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A Letter from the Pastor to Presbytery

No Commas”
February 4, 2010

Several years ago a sister denomination conducted a public relations campaign under the slogan, “Never put a period where God has put a comma.” A close friend of mine composed a wonderful jazz setting of that text that became the campaign’s musical signature. It was a clever way of affirming that God is still speaking, still at work in the world.

Our problem is not only that we sometimes put periods where there should be commas – sometimes we put commas where there should be no dividers at all. One case in point is how we understand the nature of the church. The Nicene Creed (traditional version) invites us to affirm, “We believe one holy catholic and apostolic church.” Another way to put this claim might be: “This kind of church is trustworthy: the one holy catholic apostolic church.”

Why make a big deal about commas, or lack thereof? Because the lack of commas signifies something crucial: These church characteristics are indivisible. We often take them to be discrete traits that we hope will someday all be visibly manifest in the church. But for now, we shoot for one, or perhaps two of these marks, and feel pretty good about any modest progress we make toward embodying them.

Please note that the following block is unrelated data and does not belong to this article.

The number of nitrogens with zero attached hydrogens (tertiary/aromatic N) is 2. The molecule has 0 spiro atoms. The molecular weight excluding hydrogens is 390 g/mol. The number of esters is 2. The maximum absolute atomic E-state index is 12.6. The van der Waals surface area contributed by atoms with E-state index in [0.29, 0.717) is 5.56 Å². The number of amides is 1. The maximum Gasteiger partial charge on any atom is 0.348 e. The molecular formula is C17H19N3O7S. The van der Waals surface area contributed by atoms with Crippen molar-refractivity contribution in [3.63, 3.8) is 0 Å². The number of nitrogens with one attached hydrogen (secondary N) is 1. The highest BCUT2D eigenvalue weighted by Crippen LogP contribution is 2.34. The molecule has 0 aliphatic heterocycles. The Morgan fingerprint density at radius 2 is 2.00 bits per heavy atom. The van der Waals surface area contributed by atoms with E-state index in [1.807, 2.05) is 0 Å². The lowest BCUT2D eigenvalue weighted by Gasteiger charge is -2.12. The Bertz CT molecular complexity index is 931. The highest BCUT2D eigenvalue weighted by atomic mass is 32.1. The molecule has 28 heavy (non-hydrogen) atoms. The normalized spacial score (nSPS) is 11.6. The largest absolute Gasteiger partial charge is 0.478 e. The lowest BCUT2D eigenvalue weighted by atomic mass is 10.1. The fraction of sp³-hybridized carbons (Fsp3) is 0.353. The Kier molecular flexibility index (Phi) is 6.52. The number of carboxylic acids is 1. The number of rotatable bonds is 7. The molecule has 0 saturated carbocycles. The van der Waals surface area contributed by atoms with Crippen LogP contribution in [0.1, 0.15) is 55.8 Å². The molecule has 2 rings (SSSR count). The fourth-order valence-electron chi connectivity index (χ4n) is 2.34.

But “no commas” means we can’t have any of them without the rest. We cannot be “apostolic” without being “one.” We cannot be “holy” without being “catholic.” And so on.

Anything less than a full display of these marks renders our witness untrustworthy. No longer is a church believable when any of these marks is absent. If we wish our proclamation of the Gospel to be evangelically credible, let’s take a good look in the mirror. Are we living faithfully and intentionally as the one holy catholic and apostolic people of God?

Of course, before we can answer this question, some definitions of these terms is in order. But that will have to wait for another day….

Trusting in God and believing the church,

The Rev. Dr. Sheldon W. Sorge, Pastor to Presbytery

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